The Bahamas Chamber of Commerce and other business sector organisations have recently reviewed four Bills, that if they become law, will set dangerous precedents.
The Bills are:
- The Unfair Terms in Consumer Contracts Act
- The Standards Act
- The Consumer Protection Act and
- The Weights and Measures Act
Some say these Bills are required to comply with all the trade initiatives (WTO, FTAA & CSM&E) in which the country is involved. Others suggest they are politically motivated and not required because there are ample laws in place, or Common Law cases, that address the issues raised in the Bills.
So what’s the danger?
Well, there are a few major issues that citizens should pay attention to.
- Citizens should be wary of details of the various pieces of legislation that allow a Cabinet Minister to be prosecutor, judge and jury over matters considered contrary to the Act.
- Alarms should ring loudly when Parliamentarians stand in support of legislation that they have not taken the time read or consider their consequences.
- There is something wrong with a Parliament that allows for legislation to be drafted that does not hold Government departments, agencies or corporations to the same standards that it does the business sector.
The courts serve a vital purpose.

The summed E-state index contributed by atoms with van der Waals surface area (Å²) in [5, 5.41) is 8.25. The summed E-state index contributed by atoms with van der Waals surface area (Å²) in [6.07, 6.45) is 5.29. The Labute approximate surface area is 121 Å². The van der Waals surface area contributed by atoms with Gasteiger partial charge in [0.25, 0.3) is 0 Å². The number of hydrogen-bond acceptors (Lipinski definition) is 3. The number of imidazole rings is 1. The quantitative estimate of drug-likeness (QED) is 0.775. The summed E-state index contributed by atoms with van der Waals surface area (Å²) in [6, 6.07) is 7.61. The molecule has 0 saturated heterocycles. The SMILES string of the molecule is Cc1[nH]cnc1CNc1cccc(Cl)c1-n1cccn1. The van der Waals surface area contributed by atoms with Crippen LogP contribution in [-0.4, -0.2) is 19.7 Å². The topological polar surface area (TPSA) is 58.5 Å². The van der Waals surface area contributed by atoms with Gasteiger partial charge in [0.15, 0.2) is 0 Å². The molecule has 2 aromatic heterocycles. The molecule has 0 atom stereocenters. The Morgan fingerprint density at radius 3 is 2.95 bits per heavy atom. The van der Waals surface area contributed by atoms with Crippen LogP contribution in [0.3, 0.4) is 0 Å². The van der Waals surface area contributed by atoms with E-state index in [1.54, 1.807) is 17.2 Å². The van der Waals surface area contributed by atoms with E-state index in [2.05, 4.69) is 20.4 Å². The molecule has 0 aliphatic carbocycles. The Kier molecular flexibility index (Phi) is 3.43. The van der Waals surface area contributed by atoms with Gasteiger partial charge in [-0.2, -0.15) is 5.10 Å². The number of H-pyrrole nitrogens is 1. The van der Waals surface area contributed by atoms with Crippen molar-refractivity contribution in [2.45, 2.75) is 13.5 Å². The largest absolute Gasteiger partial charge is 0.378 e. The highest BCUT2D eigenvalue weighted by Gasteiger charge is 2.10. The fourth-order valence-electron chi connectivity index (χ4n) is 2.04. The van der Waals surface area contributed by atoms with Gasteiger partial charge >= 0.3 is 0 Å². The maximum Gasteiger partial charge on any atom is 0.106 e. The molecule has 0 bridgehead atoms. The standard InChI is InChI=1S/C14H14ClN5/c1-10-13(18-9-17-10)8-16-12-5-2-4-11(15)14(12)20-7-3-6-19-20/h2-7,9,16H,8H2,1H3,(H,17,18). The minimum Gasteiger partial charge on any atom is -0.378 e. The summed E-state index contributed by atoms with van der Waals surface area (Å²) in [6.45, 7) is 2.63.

Acts such as these make it less likely that matters will go before the Courts, which distorts the fundamental democratic system. i.e. The Constitution, The Court, Parliament, Citizens and Civil Society.
Political leaders have suggested that the Courts do not work, and this, in their minds, justifies giving prosecutorial power to Cabinet Ministers.
If there is any basis that the Courts are dysfunctional the solution is to fix the Court system not circumvent it by giving more power to Cabinet Ministers.
If the proposed legislation becomes law, a Cabinet Minister will have the power of Summary Conviction at his or her disposal. This power could lead to rent seeking (bribes) and victimisation if ever taken to extremes like the infamous Court of the Star Chamber of the 15th, 16th and 17th centuries in Britain
While the Star Chamber is more extreme than what could be envisioned in today’s Bahamas, Lord Acton was correct when he said “Power tends to corrupt and absolute power corrupts absolutely…”
This absolute power granted to Minister’s in an attempt to circumvent the Court system is the danger everyone in The Bahamas should pay very close attention to. The Honourable Parliamentarians carry a more serious burden in this regard. Rather than blindly supporting Bills because the “Objects and Reasons” section contained in the Bills sound reasonable enough, “the devil is in the details” of the proposed legislation.
This dangerous trend in legislation can be reversed when Parliamentarians earn their keep and spend the time required to read through, and think about the consequences of the legislation they support.